Serverless technologies empower developers to focus on the differentiating business logic in their apps as opposed to infrastructure management. Following the Azure Functions 2.0 general availability announcement, we leveraged the new cross-platform Azure Functions host runtime to continue the focus on meeting more developers where they are with support for new languages and new hosting options for Azure Functions.
Host functions on the new Linux Consumption plan (public preview)
Azure Functions now support Linux serverless hosting on a Consumption plan, while previously deploying to Linux was only supported while running on an App Service plan. This latest release makes it possible to deploy functions targeting the Linux OS with dynamic scale based on deep insight into event activity and with the benefit of the pay-per-execution serverless model. Customers who develop on Mac and Linux platforms can transition seamlessly to Linux hosting in the cloud to avoid platform specific translation. Hosting on Linux also means that libraries available only on Linux can now be leveraged from your function code.
This new hosting option also paves the way for further abstracting infrastructure concepts in the future, by placing function apps on the platform with highest affinity for the development language. For example, we are hosting Python on Linux Consumption by default. Learn more about Linux Consumption hosting from our documentation.
Start developing Python functions (public preview)
Azure Functions can now be written in Python! Starting today, you can build your functions using Python 3.6 (CPython) based on the Functions 2.0 runtime and a Linux based hosting platform. This opens up a wide range of scenarios, including data processing, machine learning workloads, and automation scripting, that were previously hard to implement as serverless or FaaS solutions.
The new Python runtime shares the unique Functions programming model, so you can easily import your Python scripts and manage all your dependencies using the standard requirements format. As always, the wide variety of triggers and bindings will enable you to seamlessly connect to cloud scale data sources and messaging services such as Azure Storage, Cosmos DB, Service Bus, Event Hubs, and Event Grid, by simply using method attributes to do so.
As a Python developer, you can build, debug, and test your Functions locally using a Mac, Linux, or Windows machine. The Azure Functions Core Tools (CLI) will enable you to get started using trigger templates and publish directly to Azure, while automatically handling the configuration and build for you.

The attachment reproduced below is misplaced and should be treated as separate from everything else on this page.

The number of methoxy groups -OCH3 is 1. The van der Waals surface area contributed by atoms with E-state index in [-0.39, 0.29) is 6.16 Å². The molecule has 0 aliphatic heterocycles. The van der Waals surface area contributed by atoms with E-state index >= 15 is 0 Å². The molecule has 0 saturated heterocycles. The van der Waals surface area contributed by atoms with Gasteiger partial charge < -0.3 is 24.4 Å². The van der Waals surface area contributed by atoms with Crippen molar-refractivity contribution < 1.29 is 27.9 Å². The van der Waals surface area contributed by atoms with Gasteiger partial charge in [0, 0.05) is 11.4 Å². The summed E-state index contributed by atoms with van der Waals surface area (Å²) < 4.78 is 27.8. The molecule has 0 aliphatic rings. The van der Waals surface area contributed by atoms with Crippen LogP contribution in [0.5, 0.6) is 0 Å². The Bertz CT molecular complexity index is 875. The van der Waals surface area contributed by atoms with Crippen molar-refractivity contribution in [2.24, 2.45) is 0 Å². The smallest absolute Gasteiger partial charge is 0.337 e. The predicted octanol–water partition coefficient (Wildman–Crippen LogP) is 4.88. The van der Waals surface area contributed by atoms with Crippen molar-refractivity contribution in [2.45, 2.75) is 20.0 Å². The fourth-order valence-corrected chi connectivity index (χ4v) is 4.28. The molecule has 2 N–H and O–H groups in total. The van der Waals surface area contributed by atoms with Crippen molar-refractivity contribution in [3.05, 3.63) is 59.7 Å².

What's even more exciting is that you can use the Azure Functions extension for Visual Studio Code for a tightly integrated GUI experience to help you create, debug, manage, and deploy your Functions, all from within the code editor itself. Combine this with the Python authoring extension for VS Code, and you have a best-in-class serverless development experience for Python, on any platform!
To get started, follow this tutorial to create and publish your first serverless Python function. We are also having a webinar walking through the development experience of Azure Functions using Python and what scenarios are now possible, make sure to register today.
This feature is currently in preview, so we invite you to follow the GitHub conversation to share your feedback and get more insight into upcoming improvements and features.
Manage serverless APIs with API Management
A common scenario for our customers is building serverless APIs with Azure Functions powering their endpoints, benefiting from HTTP or event-driven triggers and easier integration with data and messaging services through bindings. When building APIs, there are a lot of considerations to keep in mind such as request authentication and authorization, rate limit and quota enforcement, request and response transformation, logging and tracing, or version management.
Azure API Management can handle all these tasks involved in mediating API requests, but until now it came with fixed costs that did not match the pay-per-execution model that Azure Functions customers love for their solutions.
Starting today, you can choose a new Consumption tier when creating a new API Management instance. This new tier is essentially a variant of API Management designed and implemented around the serverless principles of pay-per-request and automatic scale. Learn more about the new Consumption tier in this blog post to start enjoying the benefits of API management for your Azure Functions powered serverless backend.
Develop with the Serverless Community Library
The Serverless Community Library is an open-source set of pre-built components based on common use cases of Azure Functions and Logic Apps. These samples are already built and ready to deploy on the desired Azure subscription, so developers can plug-and-play and use those pre-built components out of the box, saving coding time and increasing productivity. Check available samples, including handling payments with Stripe or adding intelligence with Cognitive Services, in the Serverless Community Library, and contribute with your own components on GitHub.
Please try these new capabilities and let us know what you think! We would love to hear your ideas for new Azure Functions features on the Functions UserVoice. We are happy to engage for Azure Functions issues captured on the Azure Functions GitHub repo, and you can always reach the Azure Functions team on Twitter @AzureFunctions.
- Join us on our webinar to learn more about how Azure Functions can help streamline your machine learning workloads using Python, and build your first function with Python following this tutorial.
- Browse through the available components on the Serverless Community Library and start contributing with your own.
- Learn more about the Azure Serverless platform services.